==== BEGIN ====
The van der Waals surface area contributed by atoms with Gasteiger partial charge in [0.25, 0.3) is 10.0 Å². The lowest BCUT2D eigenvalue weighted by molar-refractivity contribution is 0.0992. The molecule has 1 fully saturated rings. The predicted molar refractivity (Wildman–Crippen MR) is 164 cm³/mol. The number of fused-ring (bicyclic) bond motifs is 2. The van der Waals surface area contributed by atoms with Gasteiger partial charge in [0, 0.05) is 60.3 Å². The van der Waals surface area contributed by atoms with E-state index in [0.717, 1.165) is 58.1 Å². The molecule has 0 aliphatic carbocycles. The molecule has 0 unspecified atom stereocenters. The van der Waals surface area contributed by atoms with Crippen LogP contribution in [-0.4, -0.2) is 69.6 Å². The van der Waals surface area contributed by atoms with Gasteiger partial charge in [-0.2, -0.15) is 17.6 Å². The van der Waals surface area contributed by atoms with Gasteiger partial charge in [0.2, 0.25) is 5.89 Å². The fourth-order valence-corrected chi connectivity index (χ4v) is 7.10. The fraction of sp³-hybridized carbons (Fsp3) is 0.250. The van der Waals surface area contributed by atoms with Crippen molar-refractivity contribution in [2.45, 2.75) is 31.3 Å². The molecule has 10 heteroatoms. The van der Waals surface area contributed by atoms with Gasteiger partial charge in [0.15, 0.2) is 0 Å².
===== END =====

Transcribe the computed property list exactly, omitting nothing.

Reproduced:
The van der Waals surface area contributed by atoms with Gasteiger partial charge in [0.25, 0.3) is 10.0 Å². The lowest BCUT2D eigenvalue weighted by molar-refractivity contribution is 0.0992. The molecule has 1 fully saturated rings. The predicted molar refractivity (Wildman–Crippen MR) is 164 cm³/mol. The number of fused-ring (bicyclic) bond motifs is 2. The van der Waals surface area contributed by atoms with Gasteiger partial charge in [0, 0.05) is 60.3 Å². The van der Waals surface area contributed by atoms with E-state index in [0.717, 1.165) is 58.1 Å². The molecule has 0 aliphatic carbocycles. The molecule has 0 unspecified atom stereocenters. The van der Waals surface area contributed by atoms with Crippen LogP contribution in [-0.4, -0.2) is 69.6 Å². The van der Waals surface area contributed by atoms with Gasteiger partial charge in [-0.2, -0.15) is 17.6 Å². The van der Waals surface area contributed by atoms with Gasteiger partial charge in [0.2, 0.25) is 5.89 Å². The fourth-order valence-corrected chi connectivity index (χ4v) is 7.10. The fraction of sp³-hybridized carbons (Fsp3) is 0.250. The van der Waals surface area contributed by atoms with Crippen molar-refractivity contribution in [2.45, 2.75) is 31.3 Å². The molecule has 10 heteroatoms. The van der Waals surface area contributed by atoms with Gasteiger partial charge in [0.15, 0.2) is 0 Å².